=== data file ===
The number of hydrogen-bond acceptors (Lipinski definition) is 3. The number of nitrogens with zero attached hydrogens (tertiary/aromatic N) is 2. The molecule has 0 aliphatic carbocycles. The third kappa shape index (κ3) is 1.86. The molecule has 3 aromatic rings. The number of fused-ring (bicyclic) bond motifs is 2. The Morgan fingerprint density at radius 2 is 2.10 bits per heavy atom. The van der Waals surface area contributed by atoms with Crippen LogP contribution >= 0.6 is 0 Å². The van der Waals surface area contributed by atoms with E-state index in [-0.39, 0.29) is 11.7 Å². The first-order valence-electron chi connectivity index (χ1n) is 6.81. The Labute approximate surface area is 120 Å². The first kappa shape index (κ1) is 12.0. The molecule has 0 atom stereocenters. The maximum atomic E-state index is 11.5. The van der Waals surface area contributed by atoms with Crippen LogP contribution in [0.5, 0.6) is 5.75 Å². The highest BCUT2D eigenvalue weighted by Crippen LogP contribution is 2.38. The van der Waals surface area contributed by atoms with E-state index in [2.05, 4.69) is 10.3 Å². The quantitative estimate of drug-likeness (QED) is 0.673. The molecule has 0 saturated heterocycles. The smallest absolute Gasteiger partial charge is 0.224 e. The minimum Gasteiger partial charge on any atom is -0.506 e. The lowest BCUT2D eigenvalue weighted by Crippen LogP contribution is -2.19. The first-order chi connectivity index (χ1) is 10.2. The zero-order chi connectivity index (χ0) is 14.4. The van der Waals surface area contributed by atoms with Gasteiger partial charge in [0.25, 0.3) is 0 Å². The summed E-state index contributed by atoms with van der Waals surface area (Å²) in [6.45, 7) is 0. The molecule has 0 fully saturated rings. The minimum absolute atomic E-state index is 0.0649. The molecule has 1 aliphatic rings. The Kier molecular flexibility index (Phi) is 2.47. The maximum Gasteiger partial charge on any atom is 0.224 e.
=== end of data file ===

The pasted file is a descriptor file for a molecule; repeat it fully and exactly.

The number of hydrogen-bond acceptors (Lipinski definition) is 3. The number of nitrogens with zero attached hydrogens (tertiary/aromatic N) is 2. The molecule has 0 aliphatic carbocycles. The third kappa shape index (κ3) is 1.86. The molecule has 3 aromatic rings. The number of fused-ring (bicyclic) bond motifs is 2. The Morgan fingerprint density at radius 2 is 2.10 bits per heavy atom. The van der Waals surface area contributed by atoms with Crippen LogP contribution >= 0.6 is 0 Å². The van der Waals surface area contributed by atoms with E-state index in [-0.39, 0.29) is 11.7 Å². The first-order valence-electron chi connectivity index (χ1n) is 6.81. The Labute approximate surface area is 120 Å². The first kappa shape index (κ1) is 12.0. The molecule has 0 atom stereocenters. The maximum atomic E-state index is 11.5. The van der Waals surface area contributed by atoms with Crippen LogP contribution in [0.5, 0.6) is 5.75 Å². The highest BCUT2D eigenvalue weighted by Crippen LogP contribution is 2.38. The van der Waals surface area contributed by atoms with E-state index in [2.05, 4.69) is 10.3 Å². The quantitative estimate of drug-likeness (QED) is 0.673. The molecule has 0 saturated heterocycles. The smallest absolute Gasteiger partial charge is 0.224 e. The minimum Gasteiger partial charge on any atom is -0.506 e. The lowest BCUT2D eigenvalue weighted by Crippen LogP contribution is -2.19. The first-order chi connectivity index (χ1) is 10.2. The zero-order chi connectivity index (χ0) is 14.4. The van der Waals surface area contributed by atoms with Gasteiger partial charge in [0.25, 0.3) is 0 Å². The summed E-state index contributed by atoms with van der Waals surface area (Å²) in [6.45, 7) is 0. The molecule has 0 fully saturated rings. The minimum absolute atomic E-state index is 0.0649. The molecule has 1 aliphatic rings. The Kier molecular flexibility index (Phi) is 2.47. The maximum Gasteiger partial charge on any atom is 0.224 e.